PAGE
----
Role of [(18)F]-fluorodeoxy-D-glucose positron emission tomography and computed tomography in the early detection of persistent/recurrent thyroid carcinoma in intermediate-to-high risk patients following initial radioactive iodine ablation therapy

Min-Hee Kim, Joo Hyun O, Sun Hee Ko, Ja-Seong Bae, Dong-Jun Lim, Sung-Hoon Kim, Ki-Hyun Baek, Jong-Min Lee, Moo-Il Kang, Bong-Yun Cha, Kwang-Woo Lee
Thyroid: Official Journal of the American Thyroid Association 2012, 22 (2): 157-64

BACKGROUND: Positron emission tomography/computed tomography (PET/CT) scan has a role in the surveillance of patients with a history of thyroid carcinoma. Its efficacy after remnant ablation as far as detecting persistent or recurrent thyroid carcinoma before other surveillance methods is not known, however. In intermediate-to-high risk thyroid carcinoma patients we studied whether PET/CT scan, performed 6-12 months after the first remnant ablation, could provide more information than ultrasonography (US) and thyrotropin-stimulated serum thyroglobulin (Tg) determination with diagnostic whole-body scan (DxWBS).

METHODS: We studied 71 subjects with differentiated thyroid cancer (DTC) who were intermediate-to-high risk for persistent/recurrent disease and who had received PET/CT scan, US, and DxWBS simultaneously with stimulated Tg levels 6-12 months after remnant ablation. To evaluate the diagnostic efficacy of PET/CT scan, the sensitivity, specificity, positive predictive value, negative predictive value, and diagnostic accuracy were calculated.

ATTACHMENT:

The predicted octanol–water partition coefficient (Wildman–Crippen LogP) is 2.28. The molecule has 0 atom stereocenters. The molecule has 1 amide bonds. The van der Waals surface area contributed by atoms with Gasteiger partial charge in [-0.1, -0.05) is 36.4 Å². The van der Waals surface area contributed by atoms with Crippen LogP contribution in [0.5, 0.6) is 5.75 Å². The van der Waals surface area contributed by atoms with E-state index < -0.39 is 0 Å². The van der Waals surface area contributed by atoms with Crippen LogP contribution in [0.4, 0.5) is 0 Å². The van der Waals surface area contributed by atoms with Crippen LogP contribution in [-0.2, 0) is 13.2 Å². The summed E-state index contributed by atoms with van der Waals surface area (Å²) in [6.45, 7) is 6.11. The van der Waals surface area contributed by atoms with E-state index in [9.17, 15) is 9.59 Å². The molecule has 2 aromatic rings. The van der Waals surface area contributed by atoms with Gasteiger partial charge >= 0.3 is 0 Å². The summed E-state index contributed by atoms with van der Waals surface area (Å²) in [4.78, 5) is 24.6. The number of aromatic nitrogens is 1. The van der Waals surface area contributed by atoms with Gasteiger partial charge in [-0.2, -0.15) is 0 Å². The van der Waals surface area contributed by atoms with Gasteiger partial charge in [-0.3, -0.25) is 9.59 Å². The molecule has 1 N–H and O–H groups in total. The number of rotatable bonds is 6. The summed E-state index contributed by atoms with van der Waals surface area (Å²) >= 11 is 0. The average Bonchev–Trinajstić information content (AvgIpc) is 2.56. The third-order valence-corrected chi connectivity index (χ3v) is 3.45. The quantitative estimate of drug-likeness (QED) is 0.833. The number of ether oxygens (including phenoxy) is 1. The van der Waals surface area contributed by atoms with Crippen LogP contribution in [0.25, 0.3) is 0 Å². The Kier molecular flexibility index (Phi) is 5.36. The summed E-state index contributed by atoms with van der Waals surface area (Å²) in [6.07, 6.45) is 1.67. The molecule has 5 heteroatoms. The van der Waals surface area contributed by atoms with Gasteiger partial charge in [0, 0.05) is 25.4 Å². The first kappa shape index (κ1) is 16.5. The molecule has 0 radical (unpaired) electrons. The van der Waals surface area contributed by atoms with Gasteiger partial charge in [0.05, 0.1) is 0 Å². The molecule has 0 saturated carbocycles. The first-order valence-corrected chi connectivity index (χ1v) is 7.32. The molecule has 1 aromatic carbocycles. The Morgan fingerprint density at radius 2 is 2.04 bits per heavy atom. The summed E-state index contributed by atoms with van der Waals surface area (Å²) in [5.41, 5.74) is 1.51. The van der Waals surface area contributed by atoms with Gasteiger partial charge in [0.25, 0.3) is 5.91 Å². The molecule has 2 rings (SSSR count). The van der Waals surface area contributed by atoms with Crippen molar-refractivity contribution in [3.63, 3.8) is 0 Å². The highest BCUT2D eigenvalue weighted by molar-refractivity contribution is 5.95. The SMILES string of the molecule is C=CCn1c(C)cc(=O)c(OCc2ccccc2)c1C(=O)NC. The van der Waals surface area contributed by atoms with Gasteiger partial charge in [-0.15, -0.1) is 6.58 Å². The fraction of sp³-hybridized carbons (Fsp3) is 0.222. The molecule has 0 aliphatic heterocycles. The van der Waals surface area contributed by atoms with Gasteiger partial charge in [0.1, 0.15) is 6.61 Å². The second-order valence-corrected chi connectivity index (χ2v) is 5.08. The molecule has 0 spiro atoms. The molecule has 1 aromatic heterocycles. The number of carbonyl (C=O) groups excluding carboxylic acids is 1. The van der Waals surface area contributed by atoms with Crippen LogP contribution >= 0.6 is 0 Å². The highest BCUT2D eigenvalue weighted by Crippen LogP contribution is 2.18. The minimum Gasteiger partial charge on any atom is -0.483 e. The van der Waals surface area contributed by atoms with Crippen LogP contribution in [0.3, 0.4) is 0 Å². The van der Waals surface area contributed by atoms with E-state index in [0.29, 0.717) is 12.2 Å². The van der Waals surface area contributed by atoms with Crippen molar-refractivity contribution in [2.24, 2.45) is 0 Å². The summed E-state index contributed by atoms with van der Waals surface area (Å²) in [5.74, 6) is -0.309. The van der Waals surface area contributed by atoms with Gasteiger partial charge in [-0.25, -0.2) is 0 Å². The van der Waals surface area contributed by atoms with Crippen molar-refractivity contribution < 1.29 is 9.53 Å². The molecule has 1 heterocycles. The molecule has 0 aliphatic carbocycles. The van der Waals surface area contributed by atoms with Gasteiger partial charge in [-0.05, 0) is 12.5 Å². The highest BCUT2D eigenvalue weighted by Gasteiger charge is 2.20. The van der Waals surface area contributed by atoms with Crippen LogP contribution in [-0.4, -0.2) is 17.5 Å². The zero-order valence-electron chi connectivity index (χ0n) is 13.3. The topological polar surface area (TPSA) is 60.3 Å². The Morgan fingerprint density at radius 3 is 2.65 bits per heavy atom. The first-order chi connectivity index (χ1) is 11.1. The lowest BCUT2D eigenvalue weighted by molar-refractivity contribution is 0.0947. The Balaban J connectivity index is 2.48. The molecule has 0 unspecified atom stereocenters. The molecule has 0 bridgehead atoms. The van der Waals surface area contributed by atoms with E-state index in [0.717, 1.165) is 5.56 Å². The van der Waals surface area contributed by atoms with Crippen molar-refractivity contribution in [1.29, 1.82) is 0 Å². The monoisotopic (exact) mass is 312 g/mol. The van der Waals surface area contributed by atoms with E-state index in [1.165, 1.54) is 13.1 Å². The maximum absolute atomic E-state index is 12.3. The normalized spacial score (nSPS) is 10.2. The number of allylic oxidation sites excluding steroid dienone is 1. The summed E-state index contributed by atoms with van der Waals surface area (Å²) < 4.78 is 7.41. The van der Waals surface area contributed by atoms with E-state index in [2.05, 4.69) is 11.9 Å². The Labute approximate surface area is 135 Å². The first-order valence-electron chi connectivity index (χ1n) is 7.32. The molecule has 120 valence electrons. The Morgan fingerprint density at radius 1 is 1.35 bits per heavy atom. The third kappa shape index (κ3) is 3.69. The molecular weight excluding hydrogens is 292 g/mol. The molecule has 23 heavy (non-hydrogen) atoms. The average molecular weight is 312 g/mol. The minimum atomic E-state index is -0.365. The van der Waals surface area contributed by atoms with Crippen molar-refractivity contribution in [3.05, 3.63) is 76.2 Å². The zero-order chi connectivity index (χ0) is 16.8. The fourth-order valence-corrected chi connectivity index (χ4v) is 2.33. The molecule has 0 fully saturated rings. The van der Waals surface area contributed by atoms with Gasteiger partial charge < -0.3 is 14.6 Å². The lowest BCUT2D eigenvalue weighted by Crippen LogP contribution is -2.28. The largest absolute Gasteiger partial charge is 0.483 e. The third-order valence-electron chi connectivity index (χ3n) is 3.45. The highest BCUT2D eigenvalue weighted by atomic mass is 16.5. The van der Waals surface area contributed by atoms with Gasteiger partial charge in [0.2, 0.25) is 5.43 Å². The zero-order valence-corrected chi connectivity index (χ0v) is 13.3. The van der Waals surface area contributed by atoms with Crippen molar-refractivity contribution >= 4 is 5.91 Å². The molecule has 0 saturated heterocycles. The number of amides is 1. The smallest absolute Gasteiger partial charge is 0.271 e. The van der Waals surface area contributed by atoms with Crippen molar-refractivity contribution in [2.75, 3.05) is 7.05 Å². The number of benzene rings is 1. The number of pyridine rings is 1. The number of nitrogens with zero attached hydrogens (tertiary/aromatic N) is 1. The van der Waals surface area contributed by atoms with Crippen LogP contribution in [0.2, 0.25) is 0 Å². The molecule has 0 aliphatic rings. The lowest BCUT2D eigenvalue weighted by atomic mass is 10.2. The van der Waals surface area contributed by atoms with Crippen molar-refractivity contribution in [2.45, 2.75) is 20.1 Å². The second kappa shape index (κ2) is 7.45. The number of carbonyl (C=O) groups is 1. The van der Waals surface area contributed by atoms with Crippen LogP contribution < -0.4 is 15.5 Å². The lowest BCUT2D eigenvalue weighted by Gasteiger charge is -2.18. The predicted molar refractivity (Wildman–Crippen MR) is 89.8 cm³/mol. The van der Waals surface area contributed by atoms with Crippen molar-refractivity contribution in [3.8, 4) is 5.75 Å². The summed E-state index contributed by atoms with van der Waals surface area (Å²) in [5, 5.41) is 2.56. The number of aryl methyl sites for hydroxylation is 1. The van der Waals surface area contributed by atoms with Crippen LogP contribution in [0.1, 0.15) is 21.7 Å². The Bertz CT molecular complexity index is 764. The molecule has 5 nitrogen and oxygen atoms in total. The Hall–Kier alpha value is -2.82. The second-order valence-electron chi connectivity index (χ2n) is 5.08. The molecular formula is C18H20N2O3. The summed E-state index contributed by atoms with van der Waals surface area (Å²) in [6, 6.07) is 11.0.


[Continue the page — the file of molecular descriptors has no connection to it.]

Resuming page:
RESULTS: Ten subjects (14%) had persistent/recurrent disease detected 6-12 months after remnant ablation. Persistence/recurrence was detected in nine (12.7%) of these patients by conventional methods, including US and DxWBS, along with stimulated Tg levels. The remaining case was detected solely by a PET/CT scan, which showed a mediastinal prevascular lesion; this was confirmed by a therapeutic WBS after additional radioiodine therapy. Among the six patients whose PET/CT scan showed positive results, five had persistent/recurrent disease. The sensitivity, specificity, positive predictive value, negative predictive value, and diagnostic accuracy of PET/CT scan for detecting persistent/recurrent thyroid carcinoma were 50%, 98.4%, 83.3%, 92.3%, and 91.5%, respectively.

CONCLUSION: In intermediate-to-high risk patients with DTC seen 6-12 months after their first remnant ablation, there is almost no complementary role for adding a PET/CT scan to conventional follow-up methods, an US and a DxWBS simultaneously with stimulated Tg levels.

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